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The Magic Circle
Bar Harbor
This is a really hard game for me to write about, on many levels.

It’s a small budget independent game, but takes as its subject matter AAA game development. This is perhaps unsurprising, as about two thirds of the creative team were powerhouses on the Bioshock franchise.

I’d been looking forward to it for some time on that basis, but by the time it came out, I was terminally unemployed and broke :( However, a friend of mine recently gifted me a copy, so now I have (mostly) played it.

The main meat of the game involves wandering around in the side an unfinished game world, trying to fix (or sabotage) it, while the developers bicker and fail to accomplish much, like a particularly dysfunctional pantheon of gods. It’s delightfully meta-. Most of the story content is ABOUT the nature of story content in an interactive medium. Similarly, most of the gameplay requires the player to actively engage in thinking about how gameplay systems interact. Playing this main portion of the game felt a lot like being a QA tester again, reminding me how much fun I had when I first entered the industry.

The writing and voice work are both very good. Those not in the industry might be inclined to think that the satire was a little over-the-top. I have to say, not really. Compressed, maybe; you experience, in the course of a handful of hours, a range of craziness more typical of an industry year. But the extremes of what happens are all too accurate.

There were parts of the game that seems to speak DIRECTLY to my personal experience. Though I think they probably weren’t drawn from literal shared experiences, as these patterns recur across the industry. I felt similarly when reading Austin Grossman’s recent novel, _You_, based partly on his early years at Looking Glass. Several scenarios in that book were eerily familiar, despite the fact that Austin and I had completely non-overlapping time at LG.

I made it to (what felt like) the final segment of the game, but couldn’t actually bring myself to finish it. (Spoilers.) In this section, the player is dropped into what amounts to a simplified game editor, and tasked by one of the characters with building a small level and populating it with gameplay. I interacted with the editor for a little while, and then was suddenly hit with an overpowering emotional reaction. “I’m working on a gameplay design task, with no clear mandate of what I’m supposed to accomplish, and which will eventually be evaluated by standards I have no control over. I’m in HELL! AGAIN!” Just a horrible, visceral flashback to the worst periods of working with Ken Levine. Quit to desktop.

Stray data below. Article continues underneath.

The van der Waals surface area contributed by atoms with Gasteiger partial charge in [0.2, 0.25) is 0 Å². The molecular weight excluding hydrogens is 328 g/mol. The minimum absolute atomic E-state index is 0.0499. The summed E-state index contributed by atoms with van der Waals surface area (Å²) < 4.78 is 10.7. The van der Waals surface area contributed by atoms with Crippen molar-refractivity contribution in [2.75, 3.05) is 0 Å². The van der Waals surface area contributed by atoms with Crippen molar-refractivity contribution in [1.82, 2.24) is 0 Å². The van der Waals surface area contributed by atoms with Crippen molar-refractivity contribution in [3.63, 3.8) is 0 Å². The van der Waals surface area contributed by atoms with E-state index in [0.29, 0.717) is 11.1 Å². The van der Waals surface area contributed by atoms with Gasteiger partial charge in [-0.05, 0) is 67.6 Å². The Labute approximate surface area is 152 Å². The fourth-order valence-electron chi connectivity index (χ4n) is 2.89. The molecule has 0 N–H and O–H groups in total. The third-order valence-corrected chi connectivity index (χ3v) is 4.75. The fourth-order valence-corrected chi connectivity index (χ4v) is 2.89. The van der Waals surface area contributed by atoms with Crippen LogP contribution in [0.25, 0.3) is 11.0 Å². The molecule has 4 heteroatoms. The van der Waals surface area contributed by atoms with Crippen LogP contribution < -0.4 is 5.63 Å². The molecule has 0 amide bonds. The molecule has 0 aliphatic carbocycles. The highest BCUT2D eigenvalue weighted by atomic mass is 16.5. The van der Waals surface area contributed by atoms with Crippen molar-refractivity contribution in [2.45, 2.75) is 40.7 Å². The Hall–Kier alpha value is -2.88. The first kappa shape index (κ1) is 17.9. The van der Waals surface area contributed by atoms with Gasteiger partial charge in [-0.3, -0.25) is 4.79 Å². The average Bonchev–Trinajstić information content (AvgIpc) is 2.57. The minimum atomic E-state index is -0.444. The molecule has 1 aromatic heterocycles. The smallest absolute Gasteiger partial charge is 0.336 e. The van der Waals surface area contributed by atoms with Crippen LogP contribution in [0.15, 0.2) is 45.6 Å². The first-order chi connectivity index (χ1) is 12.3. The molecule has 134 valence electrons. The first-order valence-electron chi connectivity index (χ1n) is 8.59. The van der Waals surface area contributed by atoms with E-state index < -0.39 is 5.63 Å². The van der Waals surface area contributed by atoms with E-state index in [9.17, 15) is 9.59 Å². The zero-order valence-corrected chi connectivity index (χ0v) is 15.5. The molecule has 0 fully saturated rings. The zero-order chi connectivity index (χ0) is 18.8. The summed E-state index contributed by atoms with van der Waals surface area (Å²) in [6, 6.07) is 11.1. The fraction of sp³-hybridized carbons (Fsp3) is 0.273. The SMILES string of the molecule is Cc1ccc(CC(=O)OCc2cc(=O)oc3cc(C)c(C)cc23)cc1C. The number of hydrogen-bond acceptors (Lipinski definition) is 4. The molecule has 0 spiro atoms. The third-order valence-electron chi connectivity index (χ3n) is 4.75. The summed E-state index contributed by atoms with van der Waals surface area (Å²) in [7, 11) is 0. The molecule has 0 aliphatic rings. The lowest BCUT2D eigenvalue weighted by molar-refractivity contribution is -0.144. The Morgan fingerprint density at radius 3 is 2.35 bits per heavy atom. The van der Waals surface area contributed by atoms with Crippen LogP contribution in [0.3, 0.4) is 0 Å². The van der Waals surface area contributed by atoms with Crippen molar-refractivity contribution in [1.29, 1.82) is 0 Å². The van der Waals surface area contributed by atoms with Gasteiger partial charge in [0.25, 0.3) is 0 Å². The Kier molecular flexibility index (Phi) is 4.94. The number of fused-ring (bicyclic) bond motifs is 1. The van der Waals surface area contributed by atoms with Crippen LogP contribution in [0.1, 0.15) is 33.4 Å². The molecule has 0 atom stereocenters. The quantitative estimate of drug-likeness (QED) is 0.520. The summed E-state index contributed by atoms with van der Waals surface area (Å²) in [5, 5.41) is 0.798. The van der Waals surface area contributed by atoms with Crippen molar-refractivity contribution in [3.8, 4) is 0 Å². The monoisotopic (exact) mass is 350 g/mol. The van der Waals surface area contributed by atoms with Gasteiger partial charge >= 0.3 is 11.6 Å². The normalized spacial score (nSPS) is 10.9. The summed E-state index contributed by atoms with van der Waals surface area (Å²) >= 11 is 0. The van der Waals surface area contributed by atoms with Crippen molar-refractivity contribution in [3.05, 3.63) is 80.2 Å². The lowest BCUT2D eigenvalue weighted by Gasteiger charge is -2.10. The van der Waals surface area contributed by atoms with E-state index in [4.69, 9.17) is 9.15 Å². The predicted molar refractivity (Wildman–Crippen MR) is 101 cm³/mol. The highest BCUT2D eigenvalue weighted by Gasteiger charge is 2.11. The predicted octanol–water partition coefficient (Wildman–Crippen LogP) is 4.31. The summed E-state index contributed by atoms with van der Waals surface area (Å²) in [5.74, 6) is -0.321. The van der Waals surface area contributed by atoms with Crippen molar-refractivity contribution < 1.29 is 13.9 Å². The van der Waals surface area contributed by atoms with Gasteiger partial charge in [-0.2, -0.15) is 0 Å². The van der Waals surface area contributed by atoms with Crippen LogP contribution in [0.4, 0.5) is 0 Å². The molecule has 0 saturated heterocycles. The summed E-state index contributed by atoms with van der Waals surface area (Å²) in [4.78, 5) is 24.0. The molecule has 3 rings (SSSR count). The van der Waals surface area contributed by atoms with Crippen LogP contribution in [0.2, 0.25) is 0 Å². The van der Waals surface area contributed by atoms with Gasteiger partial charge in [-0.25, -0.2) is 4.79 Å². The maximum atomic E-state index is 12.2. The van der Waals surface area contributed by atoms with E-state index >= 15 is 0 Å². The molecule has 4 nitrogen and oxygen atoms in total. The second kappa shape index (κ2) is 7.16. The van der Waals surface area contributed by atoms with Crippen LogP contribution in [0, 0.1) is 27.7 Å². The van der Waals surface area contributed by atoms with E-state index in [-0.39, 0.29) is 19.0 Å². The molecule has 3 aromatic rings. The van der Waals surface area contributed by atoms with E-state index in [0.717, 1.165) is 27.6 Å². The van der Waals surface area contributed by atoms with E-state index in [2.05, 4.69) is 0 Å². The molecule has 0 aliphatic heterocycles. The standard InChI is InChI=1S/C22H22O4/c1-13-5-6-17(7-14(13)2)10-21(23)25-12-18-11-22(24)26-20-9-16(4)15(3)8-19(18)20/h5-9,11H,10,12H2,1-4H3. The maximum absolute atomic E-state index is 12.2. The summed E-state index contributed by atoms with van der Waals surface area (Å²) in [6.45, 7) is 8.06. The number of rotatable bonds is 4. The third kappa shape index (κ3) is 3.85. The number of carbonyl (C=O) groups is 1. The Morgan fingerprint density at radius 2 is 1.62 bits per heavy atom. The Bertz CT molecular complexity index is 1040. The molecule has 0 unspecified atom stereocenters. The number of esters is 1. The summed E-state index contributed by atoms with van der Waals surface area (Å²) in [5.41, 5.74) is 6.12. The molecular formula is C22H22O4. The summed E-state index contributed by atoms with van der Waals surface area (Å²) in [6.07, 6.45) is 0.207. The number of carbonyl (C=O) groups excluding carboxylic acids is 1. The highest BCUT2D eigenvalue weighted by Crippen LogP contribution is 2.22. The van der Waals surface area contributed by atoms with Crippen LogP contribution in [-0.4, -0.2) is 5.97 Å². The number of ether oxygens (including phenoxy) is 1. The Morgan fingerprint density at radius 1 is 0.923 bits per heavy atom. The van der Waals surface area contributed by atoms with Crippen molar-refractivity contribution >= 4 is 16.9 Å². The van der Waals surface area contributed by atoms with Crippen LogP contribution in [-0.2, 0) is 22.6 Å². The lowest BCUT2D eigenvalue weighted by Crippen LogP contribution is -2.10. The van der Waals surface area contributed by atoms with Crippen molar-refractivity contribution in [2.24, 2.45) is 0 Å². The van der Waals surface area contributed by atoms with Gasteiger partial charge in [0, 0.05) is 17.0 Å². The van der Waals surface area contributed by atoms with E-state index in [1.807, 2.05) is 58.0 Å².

I’m reasonably sure that the game devs did not INTEND to spur that reaction. I can hardly be considered a typical audience member in this regard. But I’m unlikely to pick it up again anytime soon.

That said, I do strongly recommend the first three quarters or so of the game to anyone who is interested in the ins and outs of game development.

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Well...that would explain why it sounded like...some of your stories? (And those of others in your cohort.)

Sad to hear about the inadvertent trigger! FWIW, the AI that "grades" your level is kinda a jerk about it, so it's probably best you skipped that part. I mean, he's _super_ over the top with praise when you get it 'right' (which wispfox was good at helping me do). So, basically like a game critic, I guess.

(There's a tag at the end where if you succeed in pleasing him; you are forced to become the creator, which mostly means you have the option to go back and finish bits of the (main) game you might have missed, and otherwise interact with credits and stuff via an Amiga-resembling desktop, but I think that's it.)

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